It has been found that patients would trade as much as a 10% or greater advantage in five-year survival to avoid ED following prostate-cancer treatment.21 Men consistently value sexual function almost as much as a positive postoperative prognosis. Providers ought to think about how to better support the information needs of their patients.20 Primary-care clinicians have the ability to intervene and provide much needed information, options, and support to prostate-cancer patients and survivors who face ED.
Patients who forgo treatment
The complex, personal struggle with ED can be difficult for many men to discuss with a clinician. By way of illustration, only 30% of prostate-cancer survivors utilize a treatment for ED.22 Thus, a number of men are left with a life-altering condition that has approved options for management. Reasons for not seeking treatment include embarrassment, financial instability, belief that treatment may be risky or harmful, and threatened masculinity.23 In fact, the most common initial reaction to ED is a sense of emasculation.24
Patients with ED who are not treated or counseled can suffer from relationship issues and depression, leading to decreased desire to correct the problem.24 Of those men who have discussed ED with health-care provider and begun treatment, most had longstanding ED and/or presence of other comorbidities.25 These patients make more health-care visits and may have stronger clinician-patient relationships. The small number of patients seeking treatment management for ED desired to improve their self-esteem, hear about the available therapies, and presented at the insistence of their partner.23 Awareness of the negative beliefs surrounding outcomes of ED helps providers understand the importance of opening a discussion of the condition and the possibility of beginning treatment. Increased quality of life and positive results following treatment can ease patients’ minds and support the choice to initiate therapy.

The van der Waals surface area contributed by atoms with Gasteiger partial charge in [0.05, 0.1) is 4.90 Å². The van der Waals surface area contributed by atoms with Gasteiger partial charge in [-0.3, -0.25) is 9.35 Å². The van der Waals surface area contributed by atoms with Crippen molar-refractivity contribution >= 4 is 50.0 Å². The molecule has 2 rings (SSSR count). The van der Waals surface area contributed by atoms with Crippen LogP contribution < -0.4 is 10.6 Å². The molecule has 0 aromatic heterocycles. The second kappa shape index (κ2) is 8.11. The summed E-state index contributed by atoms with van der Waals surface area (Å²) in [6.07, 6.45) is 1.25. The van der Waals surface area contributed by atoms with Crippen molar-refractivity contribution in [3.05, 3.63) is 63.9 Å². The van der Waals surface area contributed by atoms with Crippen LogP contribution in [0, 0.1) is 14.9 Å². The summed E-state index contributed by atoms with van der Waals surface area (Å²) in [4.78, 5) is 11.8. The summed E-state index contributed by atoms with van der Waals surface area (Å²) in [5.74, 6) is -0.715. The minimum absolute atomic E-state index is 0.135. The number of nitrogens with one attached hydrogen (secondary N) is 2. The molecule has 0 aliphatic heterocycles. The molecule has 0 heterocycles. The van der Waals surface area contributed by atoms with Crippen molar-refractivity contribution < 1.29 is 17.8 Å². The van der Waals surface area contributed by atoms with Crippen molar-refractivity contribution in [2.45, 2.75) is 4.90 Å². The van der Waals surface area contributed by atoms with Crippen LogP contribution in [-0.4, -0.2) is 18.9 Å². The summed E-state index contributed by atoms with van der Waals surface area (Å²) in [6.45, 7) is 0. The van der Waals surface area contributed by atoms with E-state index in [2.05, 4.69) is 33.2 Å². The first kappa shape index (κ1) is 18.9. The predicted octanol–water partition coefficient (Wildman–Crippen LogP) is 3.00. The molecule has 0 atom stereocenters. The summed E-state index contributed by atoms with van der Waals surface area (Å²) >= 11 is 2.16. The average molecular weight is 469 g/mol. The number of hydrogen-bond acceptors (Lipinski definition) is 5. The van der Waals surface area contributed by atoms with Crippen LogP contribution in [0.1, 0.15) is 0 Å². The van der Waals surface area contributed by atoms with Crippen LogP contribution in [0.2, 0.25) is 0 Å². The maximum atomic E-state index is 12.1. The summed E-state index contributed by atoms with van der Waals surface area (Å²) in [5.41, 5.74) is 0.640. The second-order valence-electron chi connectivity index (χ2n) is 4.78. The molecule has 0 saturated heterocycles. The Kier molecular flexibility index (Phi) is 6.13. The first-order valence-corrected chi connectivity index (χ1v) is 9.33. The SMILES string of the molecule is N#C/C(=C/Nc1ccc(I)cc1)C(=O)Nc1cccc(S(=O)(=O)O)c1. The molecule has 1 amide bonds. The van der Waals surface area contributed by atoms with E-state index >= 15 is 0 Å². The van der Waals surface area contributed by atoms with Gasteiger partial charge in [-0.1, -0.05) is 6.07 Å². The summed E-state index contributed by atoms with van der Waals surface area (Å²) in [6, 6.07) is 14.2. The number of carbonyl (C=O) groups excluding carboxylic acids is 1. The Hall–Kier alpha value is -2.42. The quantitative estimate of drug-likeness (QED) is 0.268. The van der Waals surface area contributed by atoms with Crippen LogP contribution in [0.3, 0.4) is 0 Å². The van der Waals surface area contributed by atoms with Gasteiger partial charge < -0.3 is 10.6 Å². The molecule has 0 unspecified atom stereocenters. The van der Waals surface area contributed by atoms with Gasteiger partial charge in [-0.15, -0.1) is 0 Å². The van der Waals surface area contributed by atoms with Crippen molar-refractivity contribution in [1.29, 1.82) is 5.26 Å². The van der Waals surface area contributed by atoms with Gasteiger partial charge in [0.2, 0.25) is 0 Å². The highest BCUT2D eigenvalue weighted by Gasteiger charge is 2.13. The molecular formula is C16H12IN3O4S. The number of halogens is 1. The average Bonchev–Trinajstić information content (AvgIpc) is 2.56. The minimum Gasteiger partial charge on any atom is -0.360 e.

Nearly 95% of men surveyed said they would be willing to have a one-on-one consultation with a health-care provider concerning ED and its management. However, this was decided only after being approached about the issue.10 Men visit clinicians less frequently than women and will more often play a submissive role in the provider-patient relationship.26 Men are receptive to a discussion of ED, so it must be adequately addressed in the primary-care setting. With informative intervention, positive changes in sexual function and receptiveness to medical or surgical management for ED are achievable.10 Effective treatment of ED after radical prostatectomy will improve a man’s mental and physical quality of life.24
Ms. Daniel is a second-year student in the physician assistant program at the Medical College of Georgia in Augusta, where Ms. Haddow is an assistant professor and director of education.
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All electronic documents accessed February 15, 2011